Most Faculty members in the Graduate Program in Anatomy and Cell Biology are located on the 8th and 9th floors of Botterell Hall, overlooking scenic Lake Ontario. We are proud of our tradition of excellence in both teaching and research. Our faculty members are internationally recognized both as scientists and educators and have successfully competed for prestigious research and teaching awards. Our students, graduate and undergraduate, are very important to us. To reflect this we have graduate prizes which are awarded annually to deserving candidates.
Our participation in graduate teaching encompasses many different disciplines:
Medicine, Neuroscience, Nursing, Rehabilitation Therapy, Life Sciences, Kinesiology, Health Studies, and Arts and Science. Our graduates leave Queen’s to pursue many different avenues of both employment and/or further education.
Programs of Study
The Master of Science (M.Sc. Pattern l)
Our `research` M.Sc. program consists of course work, seminars, a research project, and a thesis. Two full-credit courses are required, which may include at least one from each of the following major branches of anatomy: human gross anatomy, histology & embryology, and neuroanatomy. Courses in related disciplines relevant to the student's project may be required. The student must prepare a satisfactory thesis and successfully defend it.
Administrative contact: Diane Sommerfeld
Master' of Anatomical Sciences (M.Sc. Pattern II)
Our `teaching ` M.Sc. program spans 16-months and consists of five full-year equivalent credits (two full and six half advanced courses) in Anatomical Sciences and Practicum designed to educated students in the art of teaching and designing curricula in the Anatomical Sciences (human gross anatomy, histology, embryology, neuroanatomy). For more information on this program, please click this link. Administrative contact: Emily Grennwood
The Doctor of Philosophy (Ph.D.)
This a research degree requiring approximately three years of study and supervised research (if subsequent to a Master of Science degree in anatomy or a related discipline) or about 4 years if the student is accepted directly into the Ph.D. program or carries out a `mini-masters`. The number of courses prescribed depends on the student's background in relation to the chosen field of study. The research and thesis will normally take up at least two thirds of the student's full-time study requirements. All doctoral students are required to take a two-part comprehensive examination within the first eighteen months of the program.
Administrative contact: Diane Sommerfeld
Direct Admission to PhD: Candidates with outstanding undergraduate academic record may be admitted directly into the PhD program.
Mini Master's Defense: A student registered in the M.Sc. program with an excellent academic record and exceptional ability to perform research, may be accelerated into a Ph.D. program upon recommendation of the department and following submission and defense of a 'mini-master's' thesis. This is an abbreviated write-up of the candidate`s research carried out to date as well as a general plan to complete the Ph.D. research. It is recommended that a 'mini-master's' should be considered early in the program for students performing at excellent levels.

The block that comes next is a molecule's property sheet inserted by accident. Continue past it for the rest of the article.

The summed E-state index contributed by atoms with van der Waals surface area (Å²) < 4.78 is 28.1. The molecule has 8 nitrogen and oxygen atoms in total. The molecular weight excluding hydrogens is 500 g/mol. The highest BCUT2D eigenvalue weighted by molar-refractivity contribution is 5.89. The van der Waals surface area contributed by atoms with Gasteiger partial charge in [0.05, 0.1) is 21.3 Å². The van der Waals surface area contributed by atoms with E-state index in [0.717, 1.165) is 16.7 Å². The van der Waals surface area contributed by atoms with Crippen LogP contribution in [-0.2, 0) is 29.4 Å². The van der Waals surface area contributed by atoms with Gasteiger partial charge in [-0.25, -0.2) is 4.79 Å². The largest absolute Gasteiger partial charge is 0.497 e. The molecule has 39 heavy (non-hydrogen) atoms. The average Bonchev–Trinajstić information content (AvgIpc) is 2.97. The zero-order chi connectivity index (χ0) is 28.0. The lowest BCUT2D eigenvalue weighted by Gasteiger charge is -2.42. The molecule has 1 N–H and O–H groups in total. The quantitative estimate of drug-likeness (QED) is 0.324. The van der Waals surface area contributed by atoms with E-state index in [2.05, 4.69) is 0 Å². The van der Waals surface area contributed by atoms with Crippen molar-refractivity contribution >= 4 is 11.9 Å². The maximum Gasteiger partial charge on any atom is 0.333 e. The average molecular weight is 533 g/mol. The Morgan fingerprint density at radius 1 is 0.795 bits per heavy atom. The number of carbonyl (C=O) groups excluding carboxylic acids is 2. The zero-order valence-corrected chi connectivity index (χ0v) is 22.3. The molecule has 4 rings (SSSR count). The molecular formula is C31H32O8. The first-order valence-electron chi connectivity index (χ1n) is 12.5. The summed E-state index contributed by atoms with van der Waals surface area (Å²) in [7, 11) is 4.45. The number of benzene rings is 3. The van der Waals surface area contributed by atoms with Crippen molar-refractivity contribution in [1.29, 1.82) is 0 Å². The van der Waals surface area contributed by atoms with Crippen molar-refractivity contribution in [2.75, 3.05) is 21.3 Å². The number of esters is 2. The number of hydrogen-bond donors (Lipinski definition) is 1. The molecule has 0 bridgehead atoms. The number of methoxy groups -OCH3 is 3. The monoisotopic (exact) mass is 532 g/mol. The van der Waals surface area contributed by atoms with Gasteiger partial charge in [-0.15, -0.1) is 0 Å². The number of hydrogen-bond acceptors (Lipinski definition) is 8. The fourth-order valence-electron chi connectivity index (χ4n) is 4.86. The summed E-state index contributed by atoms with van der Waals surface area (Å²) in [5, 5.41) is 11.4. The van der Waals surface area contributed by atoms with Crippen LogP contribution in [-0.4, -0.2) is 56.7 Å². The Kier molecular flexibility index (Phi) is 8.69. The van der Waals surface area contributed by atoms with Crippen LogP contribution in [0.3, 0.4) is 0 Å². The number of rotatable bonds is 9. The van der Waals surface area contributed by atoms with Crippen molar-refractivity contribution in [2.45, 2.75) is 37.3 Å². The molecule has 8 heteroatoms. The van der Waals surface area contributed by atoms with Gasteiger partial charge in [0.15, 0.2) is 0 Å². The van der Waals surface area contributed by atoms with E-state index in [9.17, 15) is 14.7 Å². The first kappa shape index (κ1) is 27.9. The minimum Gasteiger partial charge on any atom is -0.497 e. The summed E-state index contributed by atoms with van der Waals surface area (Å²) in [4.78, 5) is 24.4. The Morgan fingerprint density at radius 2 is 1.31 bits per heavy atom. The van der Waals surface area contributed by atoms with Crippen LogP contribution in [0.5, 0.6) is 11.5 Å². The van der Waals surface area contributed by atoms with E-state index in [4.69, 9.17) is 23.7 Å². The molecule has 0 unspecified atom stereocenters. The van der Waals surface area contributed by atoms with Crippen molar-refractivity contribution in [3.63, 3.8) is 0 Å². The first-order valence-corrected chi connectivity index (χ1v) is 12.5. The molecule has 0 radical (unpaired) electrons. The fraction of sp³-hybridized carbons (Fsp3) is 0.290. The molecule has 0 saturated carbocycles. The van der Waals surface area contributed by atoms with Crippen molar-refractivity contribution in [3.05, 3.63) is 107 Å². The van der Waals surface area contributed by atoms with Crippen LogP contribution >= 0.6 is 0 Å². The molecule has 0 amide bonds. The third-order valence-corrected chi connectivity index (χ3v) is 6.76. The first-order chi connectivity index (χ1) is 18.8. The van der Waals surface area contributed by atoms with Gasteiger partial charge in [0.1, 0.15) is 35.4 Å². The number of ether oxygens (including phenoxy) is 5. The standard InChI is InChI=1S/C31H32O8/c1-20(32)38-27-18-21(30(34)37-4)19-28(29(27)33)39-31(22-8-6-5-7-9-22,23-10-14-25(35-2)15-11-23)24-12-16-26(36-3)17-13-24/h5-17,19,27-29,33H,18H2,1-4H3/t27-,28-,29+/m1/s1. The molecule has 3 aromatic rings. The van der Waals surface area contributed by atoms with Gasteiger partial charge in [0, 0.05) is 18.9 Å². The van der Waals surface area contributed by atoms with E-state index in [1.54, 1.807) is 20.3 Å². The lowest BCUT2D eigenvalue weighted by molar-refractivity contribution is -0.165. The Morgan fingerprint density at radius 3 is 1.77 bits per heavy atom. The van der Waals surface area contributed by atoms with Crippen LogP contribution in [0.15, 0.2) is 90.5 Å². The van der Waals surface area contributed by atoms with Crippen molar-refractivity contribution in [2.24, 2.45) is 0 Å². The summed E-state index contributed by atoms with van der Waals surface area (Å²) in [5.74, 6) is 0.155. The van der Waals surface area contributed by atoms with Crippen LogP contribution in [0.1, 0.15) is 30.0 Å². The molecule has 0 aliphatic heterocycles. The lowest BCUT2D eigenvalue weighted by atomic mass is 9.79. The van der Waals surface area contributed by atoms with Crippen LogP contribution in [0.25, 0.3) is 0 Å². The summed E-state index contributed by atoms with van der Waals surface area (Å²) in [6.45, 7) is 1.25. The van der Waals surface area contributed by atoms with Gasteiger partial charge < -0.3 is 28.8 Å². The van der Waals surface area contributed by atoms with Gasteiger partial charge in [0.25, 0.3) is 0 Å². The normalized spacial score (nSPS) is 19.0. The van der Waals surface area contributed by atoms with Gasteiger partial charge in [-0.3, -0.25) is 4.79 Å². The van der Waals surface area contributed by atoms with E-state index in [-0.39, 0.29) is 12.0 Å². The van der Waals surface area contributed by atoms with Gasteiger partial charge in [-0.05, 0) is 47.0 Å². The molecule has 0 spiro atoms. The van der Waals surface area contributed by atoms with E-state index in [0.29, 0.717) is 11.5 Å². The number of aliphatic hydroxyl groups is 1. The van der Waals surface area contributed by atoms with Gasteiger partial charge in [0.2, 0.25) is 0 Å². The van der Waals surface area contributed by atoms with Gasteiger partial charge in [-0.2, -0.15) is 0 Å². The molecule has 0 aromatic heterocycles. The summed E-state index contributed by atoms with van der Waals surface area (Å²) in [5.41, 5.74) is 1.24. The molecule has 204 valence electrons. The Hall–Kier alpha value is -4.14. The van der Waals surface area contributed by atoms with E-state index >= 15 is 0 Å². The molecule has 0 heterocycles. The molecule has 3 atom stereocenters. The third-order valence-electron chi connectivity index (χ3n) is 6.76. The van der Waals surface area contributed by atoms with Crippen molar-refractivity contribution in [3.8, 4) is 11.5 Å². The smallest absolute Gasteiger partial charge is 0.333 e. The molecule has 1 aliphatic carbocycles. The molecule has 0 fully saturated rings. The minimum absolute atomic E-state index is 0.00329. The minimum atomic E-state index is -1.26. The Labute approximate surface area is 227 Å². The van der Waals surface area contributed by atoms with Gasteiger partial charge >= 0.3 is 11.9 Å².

Studies in human anatomy began at Queen's when the Faculty of Medicine was established in 1854. The first professor was the colourful local surgeon John Stewart, who also delivered Queen's first ever medical lecture on 6 November 1854. For more than 100 years, the two basic divisions of the discipline were gross anatomy and surgical anatomy, which were studied through lectures and dissection. (Gross anatomy is the basic anatomy used by people in all medical fields, whereas surgical anatomy is the anatomy relevant to surgical procedures). Since the 1950s, Anatomy and Cell Biology's work has expanded into the fields of cell biology, histology (the study of organic tissues), anthropology, biomechanics and the neurosciences. The former Department of Anatomy and Cell Biology was located in the Old Medical Building from 1858 until 1986, when it moved to Botterell Hall. Although Anatomy and Cell Biology was administered by the Faculty of Health Sciences, it is also a full teaching unit in the Faculty of Arts and Science, and in 1971 it became one of the founding members of the faculty's Life Sciences program for faculty's Life Sciences program for undergraduates. In 2011, the Department of Anatomy and Cell Biology amalgamated with other the four other basic bioscience departments to become the Department of Biomedical and Molecular Sciences.